It isn't hard to understand why Nirvana and Pearl Jam knocked pop-metal out the box in 1992 and 1993; the pop-metal market was saturated with generic, predictable clone bands that were content to emulate Guns N' Roses, Poison, Warrant, or Mötley Crüe instead of trying to develop a sound of their own. A backlash was inevitable, although it's unfortunate that MTV had to throw the baby out with the bath water and punish pop-metallers in general for the sins of the clones. Dangerous Toys was among the casualties of that backlash, which is regrettable because it was one of the more impressive bands that came out of the style in the late 1980s. Produced by Roy Thomas Baker in 1991, the rockers' gutsy second album, Hellacious Acres, comes across as more sincere than a lot of the pop-metal CDs that came out that year. Comparisons to Guns N' Roses, Mötley Crüe and L.A. Guns are valid -- lead singer Jason McMaster, in fact, often reminds you of GNR's Axl Rose -- and, yet, Dangerous Toys had an energy of its own. These headbangers were from Texas, home of ZZ Top, and even though the Lone Star influence isn't all that overt, you can hear it if you listen closely. Lyrically, they resorts to the usual pop-metal clichés about bad boys, bad girls, and promiscuous sex, but the Texans do it with more heart than many of the pop-metallers of the late 1980s and early 1990s. Hellacious Acres isn't considered Dangerous Toys' most essential album; most fans will tell that you that the band's self-titled debut album of 1989 is its best release. But all things considered, this is a respectable sophomore effort.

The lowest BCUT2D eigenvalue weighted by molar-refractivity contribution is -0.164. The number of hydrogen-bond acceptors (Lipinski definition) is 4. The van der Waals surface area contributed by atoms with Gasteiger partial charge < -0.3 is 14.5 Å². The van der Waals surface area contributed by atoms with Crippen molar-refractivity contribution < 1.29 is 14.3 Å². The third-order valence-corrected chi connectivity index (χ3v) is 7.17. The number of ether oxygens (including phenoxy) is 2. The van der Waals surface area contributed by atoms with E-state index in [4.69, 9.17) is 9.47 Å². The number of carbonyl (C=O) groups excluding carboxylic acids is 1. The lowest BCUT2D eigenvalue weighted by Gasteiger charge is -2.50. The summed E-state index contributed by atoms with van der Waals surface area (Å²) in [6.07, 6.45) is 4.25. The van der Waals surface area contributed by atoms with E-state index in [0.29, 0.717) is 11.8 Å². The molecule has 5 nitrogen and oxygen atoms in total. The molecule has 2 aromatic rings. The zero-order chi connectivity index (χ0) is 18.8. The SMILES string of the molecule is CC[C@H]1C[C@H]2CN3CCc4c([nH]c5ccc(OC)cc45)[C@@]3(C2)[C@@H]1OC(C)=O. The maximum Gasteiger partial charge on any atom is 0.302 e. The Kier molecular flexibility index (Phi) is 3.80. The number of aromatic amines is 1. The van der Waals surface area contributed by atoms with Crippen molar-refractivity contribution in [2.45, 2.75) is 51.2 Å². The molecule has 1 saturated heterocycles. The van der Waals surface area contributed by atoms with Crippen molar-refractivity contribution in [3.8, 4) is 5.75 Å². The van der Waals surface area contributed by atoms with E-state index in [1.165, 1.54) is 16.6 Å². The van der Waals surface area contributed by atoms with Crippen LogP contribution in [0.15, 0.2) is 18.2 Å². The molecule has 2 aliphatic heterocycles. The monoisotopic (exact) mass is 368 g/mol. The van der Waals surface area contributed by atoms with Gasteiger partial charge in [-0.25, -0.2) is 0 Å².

AllMusic Review by Alex Henderson